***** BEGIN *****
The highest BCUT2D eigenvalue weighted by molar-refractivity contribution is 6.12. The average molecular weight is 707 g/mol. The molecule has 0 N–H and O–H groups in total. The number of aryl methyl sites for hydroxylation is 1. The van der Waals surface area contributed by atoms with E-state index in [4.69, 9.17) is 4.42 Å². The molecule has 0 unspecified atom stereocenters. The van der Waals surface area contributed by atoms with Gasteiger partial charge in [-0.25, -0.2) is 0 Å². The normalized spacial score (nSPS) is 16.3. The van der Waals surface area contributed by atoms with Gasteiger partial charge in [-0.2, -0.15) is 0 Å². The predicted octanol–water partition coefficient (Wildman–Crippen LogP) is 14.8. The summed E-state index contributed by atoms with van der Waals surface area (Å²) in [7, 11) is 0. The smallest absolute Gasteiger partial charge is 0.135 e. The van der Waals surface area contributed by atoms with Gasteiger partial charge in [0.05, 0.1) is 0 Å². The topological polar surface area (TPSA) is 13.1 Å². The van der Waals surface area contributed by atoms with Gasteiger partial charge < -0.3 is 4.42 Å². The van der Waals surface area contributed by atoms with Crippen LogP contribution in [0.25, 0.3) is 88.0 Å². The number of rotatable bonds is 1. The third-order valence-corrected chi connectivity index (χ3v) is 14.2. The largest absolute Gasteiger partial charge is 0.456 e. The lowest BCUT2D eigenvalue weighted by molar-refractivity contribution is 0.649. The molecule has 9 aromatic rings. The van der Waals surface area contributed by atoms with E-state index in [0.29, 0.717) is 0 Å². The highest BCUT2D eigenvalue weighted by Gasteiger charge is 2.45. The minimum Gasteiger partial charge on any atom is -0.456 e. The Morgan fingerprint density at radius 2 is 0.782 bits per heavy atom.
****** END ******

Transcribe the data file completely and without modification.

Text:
The highest BCUT2D eigenvalue weighted by molar-refractivity contribution is 6.12. The average molecular weight is 707 g/mol. The molecule has 0 N–H and O–H groups in total. The number of aryl methyl sites for hydroxylation is 1. The van der Waals surface area contributed by atoms with E-state index in [4.69, 9.17) is 4.42 Å². The molecule has 0 unspecified atom stereocenters. The van der Waals surface area contributed by atoms with Gasteiger partial charge in [-0.25, -0.2) is 0 Å². The normalized spacial score (nSPS) is 16.3. The van der Waals surface area contributed by atoms with Gasteiger partial charge in [-0.2, -0.15) is 0 Å². The predicted octanol–water partition coefficient (Wildman–Crippen LogP) is 14.8. The summed E-state index contributed by atoms with van der Waals surface area (Å²) in [7, 11) is 0. The smallest absolute Gasteiger partial charge is 0.135 e. The van der Waals surface area contributed by atoms with Gasteiger partial charge in [0.05, 0.1) is 0 Å². The topological polar surface area (TPSA) is 13.1 Å². The van der Waals surface area contributed by atoms with Gasteiger partial charge < -0.3 is 4.42 Å². The van der Waals surface area contributed by atoms with Crippen LogP contribution in [0.25, 0.3) is 88.0 Å². The number of rotatable bonds is 1. The third-order valence-corrected chi connectivity index (χ3v) is 14.2. The largest absolute Gasteiger partial charge is 0.456 e. The lowest BCUT2D eigenvalue weighted by molar-refractivity contribution is 0.649. The molecule has 9 aromatic rings. The van der Waals surface area contributed by atoms with E-state index in [0.29, 0.717) is 0 Å². The highest BCUT2D eigenvalue weighted by Gasteiger charge is 2.45. The minimum Gasteiger partial charge on any atom is -0.456 e. The Morgan fingerprint density at radius 2 is 0.782 bits per heavy atom.